Trump Org. controller to testify to Manhattan grand jury investigating hush money payments



A top executive of the Trump Organization is expected to appear Thursday before a Manhattan grand jury investigating former President Donald Trump’s alleged role in a hush money payment scheme, people familiar with the matter said.

The executive, Jeffrey McConney, the controller of the Trump Organization, is one of the highest-ranking financial officers at the company and has responsibility for its books and records.

McConney’s planned appearance comes as prosecutors with the Manhattan district attorney’s office are accelerating their investigation into the hush money scheme to stop adult film star Stormy Daniels from going public about a past affair with Trump just before the 2016 presidential election. (Trump has denied the affair.)

A spokesperson for District Attorney Alvin Bragg declined to comment. An attorney for McConney did not respond to requests for comment.

In recent weeks prosecutors have spoken with witnesses central to the hush money deal. This week prosecutors met with David Pecker, the former publisher of the National Enquirer. Two weeks ago, Michael Cohen, Trump’s former personal attorney who pleaded guilty to federal campaign finance charges for facilitating a $130,000 payment to Daniels, returned for his first meeting with prosecutors under Bragg’s leadership.

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Cohen told “CNN This Morning” on Wednesday that prosecutors asked for his cell phones to obtain voice recordings he made of conversations he had with Keith Davidson, the attorney who arranged the deal for Daniels. Davidson has also been contacted by prosecutors in recent weeks for a future meeting, a source previously told CNN. Davidson had previously been subpoenaed by prosecutors for records, the source said.

Prosecutors are looking into whether Trump and his company falsified business records by improperly designating the reimbursement as a legal expense. That charge is a misdemeanor in New York unless it can be tied to another crime, such as campaign finance laws.

They are presenting witness testimony before a recently empaneled grand jury, people familiar with the matter said. The start of the presentation does not mean a decision has been made whether to seek charges against Trump or anyone else. Trump has denied knowing about the hush money payment.

Prosecutors working under the previous DA, Cy Vance, had explored bringing charges related to the hush money scheme but some attorneys on the team were not convinced that a charge involving a federal election law violation would survive legal challenges, people familiar with the investigation told CNN.

One of those former prosecutors, Mark Pomerantz, who resigned last year in protest after he was not allowed to seek charges against Trump, is publishing a book next week promising an “inside account” of the past effort to investigate Trump.

The current focus of the DA’s investigation, which was once homed in on the accuracy of the Trump Organization’s financial statements, has returned to the real estate company’s handling of the hush money payment and whether it violated New York laws, people familiar with the matter said.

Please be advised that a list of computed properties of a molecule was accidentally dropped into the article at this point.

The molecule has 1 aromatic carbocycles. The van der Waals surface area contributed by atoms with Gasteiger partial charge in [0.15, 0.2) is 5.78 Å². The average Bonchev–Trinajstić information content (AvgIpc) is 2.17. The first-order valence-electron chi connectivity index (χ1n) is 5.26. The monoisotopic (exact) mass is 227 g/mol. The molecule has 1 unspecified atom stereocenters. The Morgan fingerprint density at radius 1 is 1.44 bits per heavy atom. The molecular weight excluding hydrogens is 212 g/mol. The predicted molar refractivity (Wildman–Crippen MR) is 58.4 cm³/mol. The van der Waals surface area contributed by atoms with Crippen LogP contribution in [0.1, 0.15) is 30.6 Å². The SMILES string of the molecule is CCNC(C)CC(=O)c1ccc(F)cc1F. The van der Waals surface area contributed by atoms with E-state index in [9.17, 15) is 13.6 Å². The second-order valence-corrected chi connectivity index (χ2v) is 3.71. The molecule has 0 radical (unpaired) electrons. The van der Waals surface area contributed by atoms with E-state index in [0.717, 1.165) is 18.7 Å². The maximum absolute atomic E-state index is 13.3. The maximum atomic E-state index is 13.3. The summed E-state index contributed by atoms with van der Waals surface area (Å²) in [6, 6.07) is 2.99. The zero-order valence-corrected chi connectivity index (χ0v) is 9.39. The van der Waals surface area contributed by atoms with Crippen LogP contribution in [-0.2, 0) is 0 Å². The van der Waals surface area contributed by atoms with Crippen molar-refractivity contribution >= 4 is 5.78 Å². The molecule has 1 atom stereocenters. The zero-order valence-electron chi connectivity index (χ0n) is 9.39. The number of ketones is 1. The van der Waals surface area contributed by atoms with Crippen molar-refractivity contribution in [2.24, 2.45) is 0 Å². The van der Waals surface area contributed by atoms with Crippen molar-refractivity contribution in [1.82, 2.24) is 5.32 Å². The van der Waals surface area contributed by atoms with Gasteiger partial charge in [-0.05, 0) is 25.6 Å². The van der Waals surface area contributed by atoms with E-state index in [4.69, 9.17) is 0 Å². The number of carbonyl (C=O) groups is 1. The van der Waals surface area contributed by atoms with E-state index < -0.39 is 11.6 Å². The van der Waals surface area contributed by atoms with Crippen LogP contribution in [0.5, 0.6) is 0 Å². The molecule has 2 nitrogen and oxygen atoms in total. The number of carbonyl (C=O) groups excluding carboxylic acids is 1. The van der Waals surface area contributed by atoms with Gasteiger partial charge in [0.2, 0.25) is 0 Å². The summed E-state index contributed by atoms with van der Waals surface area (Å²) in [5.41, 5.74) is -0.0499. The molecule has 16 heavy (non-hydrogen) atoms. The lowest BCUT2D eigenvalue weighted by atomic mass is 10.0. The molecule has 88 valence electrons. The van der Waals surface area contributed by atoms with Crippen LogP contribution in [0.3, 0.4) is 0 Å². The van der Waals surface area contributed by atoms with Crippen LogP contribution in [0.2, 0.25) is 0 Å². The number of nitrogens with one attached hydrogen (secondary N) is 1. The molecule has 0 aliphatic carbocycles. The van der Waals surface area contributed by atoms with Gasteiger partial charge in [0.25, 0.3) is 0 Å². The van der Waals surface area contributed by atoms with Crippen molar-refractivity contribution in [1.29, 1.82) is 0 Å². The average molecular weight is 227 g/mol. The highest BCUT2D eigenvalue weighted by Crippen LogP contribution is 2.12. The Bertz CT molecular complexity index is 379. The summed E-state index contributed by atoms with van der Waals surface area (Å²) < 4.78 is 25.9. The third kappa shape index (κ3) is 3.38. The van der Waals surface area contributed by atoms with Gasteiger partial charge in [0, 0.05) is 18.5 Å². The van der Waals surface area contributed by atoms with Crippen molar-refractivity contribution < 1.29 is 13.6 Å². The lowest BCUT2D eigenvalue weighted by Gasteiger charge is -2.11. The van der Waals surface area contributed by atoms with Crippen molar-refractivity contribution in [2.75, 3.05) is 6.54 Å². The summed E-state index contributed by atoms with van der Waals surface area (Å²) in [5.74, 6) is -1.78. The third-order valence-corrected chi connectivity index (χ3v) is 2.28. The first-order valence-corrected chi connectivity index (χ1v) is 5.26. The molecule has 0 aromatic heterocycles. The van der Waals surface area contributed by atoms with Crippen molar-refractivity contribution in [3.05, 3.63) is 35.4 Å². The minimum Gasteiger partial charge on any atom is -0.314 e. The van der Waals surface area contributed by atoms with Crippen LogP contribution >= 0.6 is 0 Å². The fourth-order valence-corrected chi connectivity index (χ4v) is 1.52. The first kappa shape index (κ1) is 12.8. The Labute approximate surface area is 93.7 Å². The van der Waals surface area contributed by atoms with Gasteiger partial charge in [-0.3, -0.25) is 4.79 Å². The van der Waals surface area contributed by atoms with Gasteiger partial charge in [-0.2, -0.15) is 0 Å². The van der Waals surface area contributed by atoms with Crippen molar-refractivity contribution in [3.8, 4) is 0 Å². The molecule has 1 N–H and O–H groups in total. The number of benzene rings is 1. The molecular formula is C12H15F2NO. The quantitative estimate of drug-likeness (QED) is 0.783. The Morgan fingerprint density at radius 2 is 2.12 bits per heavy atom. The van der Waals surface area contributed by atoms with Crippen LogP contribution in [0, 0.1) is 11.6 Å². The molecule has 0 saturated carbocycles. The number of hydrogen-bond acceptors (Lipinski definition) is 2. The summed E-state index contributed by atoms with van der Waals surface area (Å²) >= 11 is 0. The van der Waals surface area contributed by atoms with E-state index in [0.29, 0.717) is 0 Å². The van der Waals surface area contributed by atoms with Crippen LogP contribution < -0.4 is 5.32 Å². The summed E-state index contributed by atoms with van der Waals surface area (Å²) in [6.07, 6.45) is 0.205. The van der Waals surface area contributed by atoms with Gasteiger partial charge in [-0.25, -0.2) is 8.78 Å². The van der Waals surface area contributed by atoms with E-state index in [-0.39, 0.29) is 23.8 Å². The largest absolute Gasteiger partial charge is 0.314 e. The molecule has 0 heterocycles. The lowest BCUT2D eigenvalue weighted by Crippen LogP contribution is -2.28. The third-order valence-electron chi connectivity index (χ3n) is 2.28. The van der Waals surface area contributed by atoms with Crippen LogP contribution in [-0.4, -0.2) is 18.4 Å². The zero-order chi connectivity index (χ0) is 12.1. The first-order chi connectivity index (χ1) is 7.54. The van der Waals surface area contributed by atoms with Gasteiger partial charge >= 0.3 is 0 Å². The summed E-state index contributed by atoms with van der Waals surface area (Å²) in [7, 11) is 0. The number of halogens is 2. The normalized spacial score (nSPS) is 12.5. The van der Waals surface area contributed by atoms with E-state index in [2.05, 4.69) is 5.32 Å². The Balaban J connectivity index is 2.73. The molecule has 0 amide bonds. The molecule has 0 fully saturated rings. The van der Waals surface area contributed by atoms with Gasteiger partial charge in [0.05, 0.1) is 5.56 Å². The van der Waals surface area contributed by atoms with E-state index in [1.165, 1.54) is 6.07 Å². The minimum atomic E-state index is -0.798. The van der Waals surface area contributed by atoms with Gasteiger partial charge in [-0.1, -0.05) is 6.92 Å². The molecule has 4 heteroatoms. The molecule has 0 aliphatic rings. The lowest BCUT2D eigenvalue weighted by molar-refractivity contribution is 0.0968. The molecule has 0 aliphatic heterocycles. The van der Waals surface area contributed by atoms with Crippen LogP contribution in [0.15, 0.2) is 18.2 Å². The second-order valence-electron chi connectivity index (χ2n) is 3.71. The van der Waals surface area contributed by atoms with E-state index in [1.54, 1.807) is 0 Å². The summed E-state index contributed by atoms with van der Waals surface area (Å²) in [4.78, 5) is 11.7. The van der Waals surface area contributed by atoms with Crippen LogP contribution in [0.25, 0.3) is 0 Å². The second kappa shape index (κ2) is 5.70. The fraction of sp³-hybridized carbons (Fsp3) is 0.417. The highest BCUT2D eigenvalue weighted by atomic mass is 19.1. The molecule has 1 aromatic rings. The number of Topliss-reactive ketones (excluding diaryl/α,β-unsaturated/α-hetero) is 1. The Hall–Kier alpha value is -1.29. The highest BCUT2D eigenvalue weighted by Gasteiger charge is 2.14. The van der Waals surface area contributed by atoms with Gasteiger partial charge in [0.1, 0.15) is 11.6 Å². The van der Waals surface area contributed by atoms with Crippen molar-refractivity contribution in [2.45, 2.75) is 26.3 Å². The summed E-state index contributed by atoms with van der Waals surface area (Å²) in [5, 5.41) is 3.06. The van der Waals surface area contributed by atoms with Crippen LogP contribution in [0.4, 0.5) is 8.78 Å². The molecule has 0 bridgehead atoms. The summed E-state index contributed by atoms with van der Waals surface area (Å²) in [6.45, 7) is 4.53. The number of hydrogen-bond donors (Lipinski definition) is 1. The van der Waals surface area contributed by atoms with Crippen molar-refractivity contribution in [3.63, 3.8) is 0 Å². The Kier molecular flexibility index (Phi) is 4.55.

McConney previously testified before the grand jury eight times, according to his testimony at the Trump Organization’s tax fraud trial last year. In New York, individuals who appear before a grand jury are granted immunity from prosecution unless they lie under oath.

McConney was not a willing witness, according to his own testimony. He testified that he refused to meet with prosecutors to prepare for his testimony ahead of trial, which ended in conviction.

The judge allowed prosecutors to treat McConney, who was identified as a co-conspirator in the tax fraud scheme, as a hostile witness after finding he gave evasive answers to the prosecutor trying to question him. The Trump Organization, McConney testified, was footing his legal bills.

McConney reported to Allen Weisselberg, the former chief financial officer, and oversaw the general ledger that tracks payments.

At issue in the investigation is the payment made to Daniels and the Trump Organization’s reimbursement to Cohen.

According to court filings in Cohen’s federal prosecution, Trump Organization executives authorized payments to him totaling $420,000 to cover his original $130,000 payment and tax liabilities, and reward him with a bonus.

Trump Organization executives decided to pay monthly installments to Cohen who submitted invoices requesting payment pursuant to a “retainer agreement.”

In one example, prosecutors said an invoice seeking $35,000 for two months was forwarded from one executive to another, who approved the payment. Prosecutors alleged the first executive forwarded that email to another employee, stating: “Please pay from the Trust. Post to legal expenses. Put ‘retainer for the months of January and February 2017’ in the description.”

Federal prosecutors alleged there was no retainer agreement and that the company falsely recorded those payments as legal expenses in their corporate books. They took no action against Trump or the company. Cohen pleaded guilty to eight crimes, including violating campaign finance laws in connection with that payment.


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